Equal quantities of rasa-sindura, copper-pyrites, gold, shila-jatu, and iron are to be rubbed together and subjected to bhavana with the juice of shatavari and vidari. Pills are then to be made, three raktis in weight, each. This medicine cures swoon.
Incinerated mercury, mixed with honey and pippali, cures murcha. Pouring of cold water on the head and abrupt torture are also to be adopted.
Deeds and diet salutary in murcha:—
Sprinkling and pouring of water on the head and the face, taking dips in cold water, wearing necklaces made of gold and gems, smearing the body with cold unguents, treating the patient with breeze raised by hand-fans; cold, cooling and perfumed drinks; resorting to rooms cooled with water-spray issuing out of artificial founts, enjoying the rays of the moon, inhaling (smokes of jatamansi, etc.), collyrium, snuff, letting ont of blood, burning some parts of the body, pricking the skin by means of needles, drawing by the hair, tortures caused inside the nails, biting the skin of the patient, stopping inhaling of air by closing the month and the nostrils, purgation, vomiting, fasting, anger, fear, lying on discomfortable bed, hearing of strange and amusing speeches, living in shaded places, exposure to rain, rubbing the head with clarified butter, rubbed with water for hundred times; soft food, bitters, paste prepared from paddy fried and divested, of husks, barley and rice of red shali, as old as procurable, clarified butter of mere than ten years’ standing, soup of mudga and kalaya, soup of meat of game-fowl, raga, sharaba (see page 117), cow’s, milk, sugar, kushmanda fruit of long standing, patola, banana, haritaki, pomegranates, cocoanut, madhuka flower, such potherbs as tanduliya, upodika, light food, good water, smearing the body with white sandal-paste, drinking of water perfumed with camphor, inhaling of camphor, hearing of loud sound, seeing of strange sights; hearing of music, vocal, instrumental, and grotesque in character, physical exercise, exercise of memory, contemplation, knowledge of the soul, and patience.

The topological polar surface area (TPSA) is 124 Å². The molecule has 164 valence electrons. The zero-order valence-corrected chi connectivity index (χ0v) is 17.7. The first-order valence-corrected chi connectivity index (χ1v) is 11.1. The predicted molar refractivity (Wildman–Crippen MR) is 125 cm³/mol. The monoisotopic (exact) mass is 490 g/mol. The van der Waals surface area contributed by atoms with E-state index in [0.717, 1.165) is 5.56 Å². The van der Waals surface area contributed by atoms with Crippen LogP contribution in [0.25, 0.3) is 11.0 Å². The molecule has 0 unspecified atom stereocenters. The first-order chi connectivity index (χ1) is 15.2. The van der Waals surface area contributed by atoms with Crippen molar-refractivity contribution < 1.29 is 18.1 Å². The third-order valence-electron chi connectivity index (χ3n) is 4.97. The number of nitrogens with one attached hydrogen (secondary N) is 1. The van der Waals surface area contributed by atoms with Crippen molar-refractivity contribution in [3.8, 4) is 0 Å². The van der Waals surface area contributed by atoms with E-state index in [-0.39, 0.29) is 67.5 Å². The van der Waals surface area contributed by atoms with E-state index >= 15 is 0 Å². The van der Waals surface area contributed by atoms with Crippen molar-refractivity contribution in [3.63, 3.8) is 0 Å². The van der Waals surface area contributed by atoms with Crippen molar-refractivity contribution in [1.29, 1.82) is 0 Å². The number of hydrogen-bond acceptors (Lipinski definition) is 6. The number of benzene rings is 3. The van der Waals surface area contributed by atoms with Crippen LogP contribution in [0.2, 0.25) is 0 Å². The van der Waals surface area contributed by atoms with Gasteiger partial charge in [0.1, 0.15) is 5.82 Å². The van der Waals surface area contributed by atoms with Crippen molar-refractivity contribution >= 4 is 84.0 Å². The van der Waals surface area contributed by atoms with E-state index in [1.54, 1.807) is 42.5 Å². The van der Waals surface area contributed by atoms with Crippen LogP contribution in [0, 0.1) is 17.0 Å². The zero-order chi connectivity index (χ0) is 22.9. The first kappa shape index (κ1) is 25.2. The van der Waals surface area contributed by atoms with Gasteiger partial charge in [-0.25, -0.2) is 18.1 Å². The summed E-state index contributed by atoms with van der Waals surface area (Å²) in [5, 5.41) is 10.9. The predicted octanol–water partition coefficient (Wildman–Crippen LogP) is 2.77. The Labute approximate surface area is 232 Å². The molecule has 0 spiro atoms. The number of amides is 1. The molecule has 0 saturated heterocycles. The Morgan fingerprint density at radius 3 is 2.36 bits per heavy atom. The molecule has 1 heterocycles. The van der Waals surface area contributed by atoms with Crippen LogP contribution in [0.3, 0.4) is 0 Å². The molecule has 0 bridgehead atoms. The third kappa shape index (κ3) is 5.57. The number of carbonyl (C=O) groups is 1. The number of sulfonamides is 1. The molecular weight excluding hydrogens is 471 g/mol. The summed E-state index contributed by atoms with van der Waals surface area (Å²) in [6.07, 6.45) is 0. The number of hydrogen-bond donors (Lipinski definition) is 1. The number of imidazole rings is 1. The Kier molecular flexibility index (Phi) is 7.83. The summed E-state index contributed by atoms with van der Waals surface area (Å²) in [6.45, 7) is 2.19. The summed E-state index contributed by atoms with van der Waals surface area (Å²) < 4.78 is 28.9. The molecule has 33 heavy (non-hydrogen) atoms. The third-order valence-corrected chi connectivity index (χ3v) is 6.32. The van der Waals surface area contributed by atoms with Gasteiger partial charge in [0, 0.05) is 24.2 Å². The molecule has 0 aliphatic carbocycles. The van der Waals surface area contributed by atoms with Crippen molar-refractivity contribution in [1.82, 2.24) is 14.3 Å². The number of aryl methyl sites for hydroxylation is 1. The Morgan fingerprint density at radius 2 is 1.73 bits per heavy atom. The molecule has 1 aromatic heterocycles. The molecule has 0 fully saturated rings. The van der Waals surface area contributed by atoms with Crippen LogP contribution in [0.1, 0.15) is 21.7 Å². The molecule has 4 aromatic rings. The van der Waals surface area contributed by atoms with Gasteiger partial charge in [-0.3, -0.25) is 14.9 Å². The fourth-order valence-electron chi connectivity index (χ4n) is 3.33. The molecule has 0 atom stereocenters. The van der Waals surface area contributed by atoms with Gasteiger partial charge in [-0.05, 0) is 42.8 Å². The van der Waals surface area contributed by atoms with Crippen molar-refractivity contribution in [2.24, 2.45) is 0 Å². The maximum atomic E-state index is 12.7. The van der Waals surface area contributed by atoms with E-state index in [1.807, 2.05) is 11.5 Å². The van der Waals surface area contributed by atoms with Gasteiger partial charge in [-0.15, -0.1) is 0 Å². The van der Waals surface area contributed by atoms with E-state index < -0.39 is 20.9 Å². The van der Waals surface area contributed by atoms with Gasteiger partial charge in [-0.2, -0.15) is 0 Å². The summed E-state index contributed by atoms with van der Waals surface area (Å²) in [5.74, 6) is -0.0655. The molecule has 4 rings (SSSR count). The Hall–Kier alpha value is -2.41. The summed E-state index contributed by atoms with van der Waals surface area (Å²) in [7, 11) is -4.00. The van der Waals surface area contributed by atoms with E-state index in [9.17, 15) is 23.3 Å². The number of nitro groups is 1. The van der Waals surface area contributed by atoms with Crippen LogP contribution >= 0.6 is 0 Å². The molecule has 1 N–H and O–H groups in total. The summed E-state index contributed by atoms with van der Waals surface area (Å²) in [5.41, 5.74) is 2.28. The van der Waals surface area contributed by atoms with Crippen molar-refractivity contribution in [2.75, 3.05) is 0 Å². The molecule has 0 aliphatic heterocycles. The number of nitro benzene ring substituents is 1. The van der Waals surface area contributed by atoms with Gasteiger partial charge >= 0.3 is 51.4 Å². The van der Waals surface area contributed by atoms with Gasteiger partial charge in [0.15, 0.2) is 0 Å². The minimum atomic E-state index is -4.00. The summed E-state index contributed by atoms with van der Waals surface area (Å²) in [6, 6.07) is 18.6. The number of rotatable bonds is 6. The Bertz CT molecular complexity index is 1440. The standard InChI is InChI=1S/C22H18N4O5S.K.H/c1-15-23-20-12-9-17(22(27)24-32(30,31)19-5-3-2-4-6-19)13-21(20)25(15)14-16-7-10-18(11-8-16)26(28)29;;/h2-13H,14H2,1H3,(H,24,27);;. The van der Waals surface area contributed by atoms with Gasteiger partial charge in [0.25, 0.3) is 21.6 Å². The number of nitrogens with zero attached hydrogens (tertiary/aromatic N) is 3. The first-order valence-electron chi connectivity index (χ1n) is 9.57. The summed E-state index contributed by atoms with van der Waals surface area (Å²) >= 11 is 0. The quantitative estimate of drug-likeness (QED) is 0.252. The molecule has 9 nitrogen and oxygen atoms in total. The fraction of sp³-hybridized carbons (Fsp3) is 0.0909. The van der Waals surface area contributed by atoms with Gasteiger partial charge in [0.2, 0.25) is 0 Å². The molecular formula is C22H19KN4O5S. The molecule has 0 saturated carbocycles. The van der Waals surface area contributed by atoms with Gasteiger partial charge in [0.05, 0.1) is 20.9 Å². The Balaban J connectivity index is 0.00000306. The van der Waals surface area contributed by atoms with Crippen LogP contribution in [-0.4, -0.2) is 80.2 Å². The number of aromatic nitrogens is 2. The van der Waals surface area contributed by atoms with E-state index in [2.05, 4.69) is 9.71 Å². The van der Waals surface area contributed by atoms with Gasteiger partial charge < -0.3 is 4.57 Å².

Articles of food-stuff and deeds injurious in murcha:—
Betel leaves, pot-herbs, rubbing the teeth for cleansing, exposure to the sun’s rays, food and drinks incongenial by combination; sexual intercourse, fomentation, pungents, suppression of thirst and sleep, and butter-milk.
This concludes ‘Symptoms and Treatment of Murcha (loss of consciousness)’ included in Bhudeb Mookerjee’s Rasa Jala Nidhi, vol 5: Treatment of various afflictions. The text includes treatments, recipes and remedies and is categorised as Rasa Shastra: an important branch of Ayurveda that specialises in medicinal/ herbal chemistry, alchemy and mineralogy, for the purpose of prolonging and preserving life.